EPS (Electrical Power Subsystem): Use of a pair of solar arrays, each comprised of three panels and rigidly attached to the anti-Earth face of the spacecraft. A PCU (Power Conditioning Unit) receives power from the solar arrays and generates the satellite's unregulated power bus at 23 to 37 Volts. Within the PCU is a digital series regulator that controls the state of charge of a Li-ion battery. Two identical power interfaces are run from the PCE (Payload Control Equipment) to the DHU (Data Handling Unit) where the power distribution function is centralized. A series of fuses and relays ensure bus protection inside the DHU and double isolation circuits upstream from the fuses provide further protection.
The DHU (Data Handling Unit) hosts the onboard computer that runs the flight software to control all platform functions and handle data coming from the satellite payload. It is also responsible for failure detection and recovery, power distribution and command execution across the spacecraft. The main processor within the DHU is a MA 31750 and all interfaces between the DHU and the satellite payload use a 1553 link for commanding. Internal data speeds of up to 10 Mbit/s can be supported by the satellite platform.
The Proteus platform is baselined for a monopropellant propulsion system built around a central propellant tank that can be sized according to the mission's requirements. The hydrazine tank feeds a single bank of 1 N thrusters, each with its own set of valves. To generate thrust, the system makes use of the catalytic decomposition of hydrazine over a heated metallic catalyst bed. All four thrusters are installed on the +X face of the satellite to be able to come to use in orbit adjustment maneuvers.
The communications subsystem of the satellite employs a redundant set of S-band transceivers interfacing with a pair of feedhorns with cross strapping between the antennas and transceivers as well as the CPM ( Central Processing Module) within the DHU. The S-band system uses QPSK modulation and reaches a downlink data rate of 838 kbit/s and 4kbit/s for uplink. The high-rate payload data is downlinked in X-band.
• Oct. 25, 2016: The Göktürk-1 spacecraft was delivered to French Guiana, arriving aboard a chartered Antonov An-124 cargo jetliner (Ref. 11).
• In May 2015, TAS, Telespazio and SSM announced that the Göktürk-1 observation satellite has been shipped today to the Ankara AITC (Assembly, Integration and Test Center) to start environmental tests. 4) 5)
• Feb. 5, 2015: Turkey's Göktürk-1 high-resolution optical reconnaissance satellite remains stuck, largely completed, in a production facility in France because of last-minute issues between the Turkish government and the satellite's French and Italian contractors, government and industry officials said. 6)
- Scheduled for launch aboard a European Vega rocket, Göktürk-1 has disappeared from the 2015 manifest. Even if it were released from Thales Alenia Space's Cannes, France, facility immediately, the satellite must undergo extensive final assembly, integration and testing at a showcase new Turkish facility that is expected to demonstrate its new technical know-how with Göktürk-1.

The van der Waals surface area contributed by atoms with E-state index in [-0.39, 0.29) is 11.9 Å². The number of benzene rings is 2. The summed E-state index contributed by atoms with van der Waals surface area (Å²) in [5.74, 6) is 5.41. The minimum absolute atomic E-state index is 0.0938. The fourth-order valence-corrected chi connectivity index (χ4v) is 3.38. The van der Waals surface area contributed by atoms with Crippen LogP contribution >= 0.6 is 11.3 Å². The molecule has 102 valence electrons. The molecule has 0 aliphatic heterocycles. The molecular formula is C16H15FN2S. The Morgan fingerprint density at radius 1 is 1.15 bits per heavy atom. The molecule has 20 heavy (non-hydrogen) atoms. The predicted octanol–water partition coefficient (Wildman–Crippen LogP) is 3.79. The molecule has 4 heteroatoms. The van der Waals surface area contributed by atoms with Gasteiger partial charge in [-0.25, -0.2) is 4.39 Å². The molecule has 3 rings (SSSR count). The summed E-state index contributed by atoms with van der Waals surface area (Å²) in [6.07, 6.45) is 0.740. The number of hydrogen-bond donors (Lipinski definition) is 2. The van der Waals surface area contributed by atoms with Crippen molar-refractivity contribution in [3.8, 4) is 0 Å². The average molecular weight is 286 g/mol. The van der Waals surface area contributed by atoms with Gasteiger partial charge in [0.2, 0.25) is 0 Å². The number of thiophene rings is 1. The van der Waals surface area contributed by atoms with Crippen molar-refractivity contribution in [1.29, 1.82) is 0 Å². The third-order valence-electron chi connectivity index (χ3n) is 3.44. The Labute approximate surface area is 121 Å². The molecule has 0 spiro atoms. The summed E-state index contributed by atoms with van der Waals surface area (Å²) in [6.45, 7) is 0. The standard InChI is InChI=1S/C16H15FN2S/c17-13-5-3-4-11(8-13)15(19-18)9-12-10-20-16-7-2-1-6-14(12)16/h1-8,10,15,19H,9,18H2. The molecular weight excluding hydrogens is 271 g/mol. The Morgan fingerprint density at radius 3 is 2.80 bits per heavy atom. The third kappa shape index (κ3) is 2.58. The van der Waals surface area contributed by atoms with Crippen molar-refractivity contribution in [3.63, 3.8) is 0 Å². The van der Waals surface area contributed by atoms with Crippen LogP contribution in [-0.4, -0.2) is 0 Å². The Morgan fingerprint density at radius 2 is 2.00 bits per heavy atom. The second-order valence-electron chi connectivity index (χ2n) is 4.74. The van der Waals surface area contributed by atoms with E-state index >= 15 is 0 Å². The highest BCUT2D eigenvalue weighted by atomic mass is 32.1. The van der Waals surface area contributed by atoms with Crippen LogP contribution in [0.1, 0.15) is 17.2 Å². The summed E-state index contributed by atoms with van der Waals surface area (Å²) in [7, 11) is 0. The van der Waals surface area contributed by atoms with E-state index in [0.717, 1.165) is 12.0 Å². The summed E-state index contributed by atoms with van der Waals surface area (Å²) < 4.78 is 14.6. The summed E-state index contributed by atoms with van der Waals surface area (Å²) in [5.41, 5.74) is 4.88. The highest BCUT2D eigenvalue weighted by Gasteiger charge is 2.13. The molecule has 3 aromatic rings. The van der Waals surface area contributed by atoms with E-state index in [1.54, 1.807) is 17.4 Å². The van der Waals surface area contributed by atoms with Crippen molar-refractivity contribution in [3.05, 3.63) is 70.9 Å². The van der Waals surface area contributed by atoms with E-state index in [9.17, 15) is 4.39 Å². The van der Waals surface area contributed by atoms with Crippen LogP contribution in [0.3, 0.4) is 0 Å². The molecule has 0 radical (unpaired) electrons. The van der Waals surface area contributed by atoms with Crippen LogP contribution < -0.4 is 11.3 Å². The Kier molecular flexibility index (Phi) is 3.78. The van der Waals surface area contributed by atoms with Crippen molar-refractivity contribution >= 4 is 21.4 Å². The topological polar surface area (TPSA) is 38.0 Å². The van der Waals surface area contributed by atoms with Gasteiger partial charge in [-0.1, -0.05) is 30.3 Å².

- Assisting Turkey transition from satellite buyer to satellite builder was one of Ankara's goals both in the Göktürk-1 satellite contract, signed in 2009 with Telespazio of Rome, and in Turkey's recent telecommunications satellite projects. Telespazio contracted with its sister company, Thales Alenia Space, to build Göktürk-1.
• June 18, 2013: Turkey's Göktürk-1 high-resolution optical Earth observation satellite will be launched into low Earth orbit in 2015 aboard Europe's new Vega small-satellite launch vehicle under a contract announced June 18 by the Arianespace launch services provider and Göktürk-1 prime contractor Telespazio of Italy. 7)
The Göktürk-1A satellite with a mass of 1060 kg was launched on December 5, 2016 (13.51:44 UTC) from Kourou on a Vega (VV08 of Arianespace numbering scheme) vehicle. Arianespace was the launch provider. 8) 9) 10) 11)
Complying with debris regulations to help keep space clean, Vega's upper stage fired a final time to burn up high in the atmosphere over the ocean.
Orbit: Sun-synchronous orbit, altitude 695 km at separation, inclination = 98.11º.
• Unfortunately, no sample images are available of the Göktürk-1 mission, nor its operational status.
• After the separation of the satellite from the rocket 57 minutes after launch, the early orbit and satellite testing phase began, managed by the Fucino Space Center of Telespazio. The first telemetry signal was acquired in Fucino 68 minutes after launch. 12)
HiRI (High Resolution Imager)
The HiRI instrument on Göktürk-1A is comprised of HiRI coupled with a data processing and X-band downlink system – both nearly identical to the units used on the CNES Pleiades-1 Earth Observation Satellites (2), launched in 2011 and 2012, respectively. The HiRI is a rebuilt instrument of Pleiades developed by TAS.
HiRI delivers high-resolution panchromatic and multispectral imagery with high geo-location accuracy – employing a pushbroom imaging concept – recording the image strip swept out by the satellite's orbital motion. The optical telescope makes use of a Korsch-type arrangement with a TMA (Three Mirror Anastigmatic) optical system plus a fourth plane mirror designed to make the instrument more compact. TMA optics offer a larger field of view than the conventional Cassegrain or Ritchey-Chrétien systems that also find application in spaceflight.
HiRI has an aperture diameter of 65 cm and hosts a central plane structure that holds the primary, tertiary and plane mirrors while the secondary mirror is held in place by a cylindrical structure for a total instrument focal length of 12.9 m. The optical assembly comprises a pair of on-axis collector mirrors (M1 & M2) and off-axis mirrors (M3, MR) that feed the focal plane assembly. The telescope's mirrors and many of the structural components are made of silicon carbide, chosen for its robustness and its excellent thermal stability.